Four-wave mixing provides a simple but crucial function for wavelength-encoded logic by testing for a condition of coincidence of two wavelengths having the same polarization (e.g., the input waves in FIG. 1) and by providing two new signals, either one of which can be used to confirm the coincidence.
Table I shows a truth table for co-linearly polarized input waves. The "1" state represents that power is present in the corresponding wavelength and the "X" state indicates that power is not present in the corresponding wavelength. This conditional test function occurs on femtosecond timescales and is therefore essentially instantaneous for any data rate less than a few hundred Gb/s.
The meaning of logical "1" and logical "0" for each wavelength in the system may be defined to create a logic function using this conditional test function. Power present at a given wavelength may be defined as a "1" state and no power present as a "0" state (i.e., "power-coded" data). Table I is the truth table for an AND gate under this power coding scheme. Such a scheme, however, may not be readily compatible with ultra-fast switching (i.e., femtosecond rates) which is possible using four-wave mixing. One possibility may be to use cross-gain saturation in SOAs as the inversion function on power coded digital data. This inversion function could be combined with the AND function of Table I to create a NAND gate for power coded data. The resulting NAND operation can be used to generate any desired N-input logic function using a general theorem from Boolean algebra. However, the cross-gain saturation mechanism used to create the inversion function is slow on the time scale of the four-wave mixing AND operation and therefore it limits the overall logic speed.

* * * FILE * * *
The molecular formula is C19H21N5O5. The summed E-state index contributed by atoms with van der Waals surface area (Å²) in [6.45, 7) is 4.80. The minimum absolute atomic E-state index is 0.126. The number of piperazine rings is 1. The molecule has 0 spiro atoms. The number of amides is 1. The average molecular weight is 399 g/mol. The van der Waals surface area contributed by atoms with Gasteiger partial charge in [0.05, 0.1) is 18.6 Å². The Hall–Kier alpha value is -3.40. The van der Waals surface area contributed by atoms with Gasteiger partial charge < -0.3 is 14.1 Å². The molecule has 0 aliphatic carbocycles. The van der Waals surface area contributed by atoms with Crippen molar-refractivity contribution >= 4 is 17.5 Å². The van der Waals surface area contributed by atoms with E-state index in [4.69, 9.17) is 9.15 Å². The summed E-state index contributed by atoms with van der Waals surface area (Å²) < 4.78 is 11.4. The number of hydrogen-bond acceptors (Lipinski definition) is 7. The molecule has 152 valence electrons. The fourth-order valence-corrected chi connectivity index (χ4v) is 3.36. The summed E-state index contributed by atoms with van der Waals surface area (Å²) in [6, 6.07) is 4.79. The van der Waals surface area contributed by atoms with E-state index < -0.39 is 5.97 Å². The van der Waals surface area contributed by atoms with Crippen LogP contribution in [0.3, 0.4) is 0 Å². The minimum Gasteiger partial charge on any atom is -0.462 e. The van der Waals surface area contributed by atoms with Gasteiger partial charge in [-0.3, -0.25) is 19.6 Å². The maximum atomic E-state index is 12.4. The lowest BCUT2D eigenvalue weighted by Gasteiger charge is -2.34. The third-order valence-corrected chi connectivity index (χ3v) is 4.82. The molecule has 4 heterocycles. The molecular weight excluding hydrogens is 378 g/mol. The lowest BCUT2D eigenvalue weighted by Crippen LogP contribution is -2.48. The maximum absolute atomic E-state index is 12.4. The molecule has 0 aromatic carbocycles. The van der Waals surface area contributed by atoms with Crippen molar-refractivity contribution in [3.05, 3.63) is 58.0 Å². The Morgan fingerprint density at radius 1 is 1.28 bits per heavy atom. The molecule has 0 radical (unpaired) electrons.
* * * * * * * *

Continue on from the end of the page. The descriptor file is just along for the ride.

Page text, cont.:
Another alternative, that much less compromises speed, is polarization coding. In this system, each wavelength resides in one of two predetermined linearly polarized states that are designated as logical "1" or logical "0".
Polarization coding, by itself, is not a new idea nor is the idea of combining polarization coding with WDM to enhance channel capacity. For example, in the recent 1 Tb/sec transmission experiment reported by workers at AT&T, both polarization states of a single mode fiber were used in conjunction with 25 WDM wavelengths to yield an equivalent 50 optical channels of data.
As will be shown below, polarization coding offers significant system simplifications when combined with the four-wave mixing conditional test function in addition to maintaining ultra-fast switching performance.
One of these simplifications is that the inversion function can be implemented using optical elements which alter an optical property (e.g., polarization) of the waves, such as half-wave polarization elements. In particular, the half-wave element in conjunction with frequency selective taps and the four-wave mixing conditional test function can be used to construct any truth table. The frequency selective taps and half-wave elements can be implemented in SiO2 chips that can be ordered through a foundry at a modest cost. Thus, optical chip sets can be developed for any desired truth table.
In the description to follow, optical circuit elements are used in various diagrams according to the legend in Table II.